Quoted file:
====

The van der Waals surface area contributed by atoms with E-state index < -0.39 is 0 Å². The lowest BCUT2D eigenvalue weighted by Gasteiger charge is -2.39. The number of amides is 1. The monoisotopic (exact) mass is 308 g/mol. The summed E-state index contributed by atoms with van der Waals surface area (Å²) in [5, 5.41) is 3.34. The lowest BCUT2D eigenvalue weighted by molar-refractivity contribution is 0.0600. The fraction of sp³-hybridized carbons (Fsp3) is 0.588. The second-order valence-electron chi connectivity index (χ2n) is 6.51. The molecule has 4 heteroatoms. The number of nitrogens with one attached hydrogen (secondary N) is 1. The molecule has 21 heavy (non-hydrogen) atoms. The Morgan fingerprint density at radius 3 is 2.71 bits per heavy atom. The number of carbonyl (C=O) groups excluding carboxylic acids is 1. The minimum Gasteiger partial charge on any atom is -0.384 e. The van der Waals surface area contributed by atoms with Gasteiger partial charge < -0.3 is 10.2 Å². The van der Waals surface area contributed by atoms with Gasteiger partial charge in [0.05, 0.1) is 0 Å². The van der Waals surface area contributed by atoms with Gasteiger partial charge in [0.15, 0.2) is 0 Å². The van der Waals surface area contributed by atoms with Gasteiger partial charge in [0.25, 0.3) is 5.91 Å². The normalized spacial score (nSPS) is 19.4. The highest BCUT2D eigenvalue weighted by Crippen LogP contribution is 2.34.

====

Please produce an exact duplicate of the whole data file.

The van der Waals surface area contributed by atoms with E-state index < -0.39 is 0 Å². The lowest BCUT2D eigenvalue weighted by Gasteiger charge is -2.39. The number of amides is 1. The monoisotopic (exact) mass is 308 g/mol. The summed E-state index contributed by atoms with van der Waals surface area (Å²) in [5, 5.41) is 3.34. The lowest BCUT2D eigenvalue weighted by molar-refractivity contribution is 0.0600. The fraction of sp³-hybridized carbons (Fsp3) is 0.588. The second-order valence-electron chi connectivity index (χ2n) is 6.51. The molecule has 4 heteroatoms. The number of nitrogens with one attached hydrogen (secondary N) is 1. The molecule has 21 heavy (non-hydrogen) atoms. The Morgan fingerprint density at radius 3 is 2.71 bits per heavy atom. The number of carbonyl (C=O) groups excluding carboxylic acids is 1. The minimum Gasteiger partial charge on any atom is -0.384 e. The van der Waals surface area contributed by atoms with Gasteiger partial charge < -0.3 is 10.2 Å². The van der Waals surface area contributed by atoms with Gasteiger partial charge in [0.05, 0.1) is 0 Å². The van der Waals surface area contributed by atoms with Gasteiger partial charge in [0.15, 0.2) is 0 Å². The van der Waals surface area contributed by atoms with Gasteiger partial charge in [0.25, 0.3) is 5.91 Å². The normalized spacial score (nSPS) is 19.4. The highest BCUT2D eigenvalue weighted by Crippen LogP contribution is 2.34.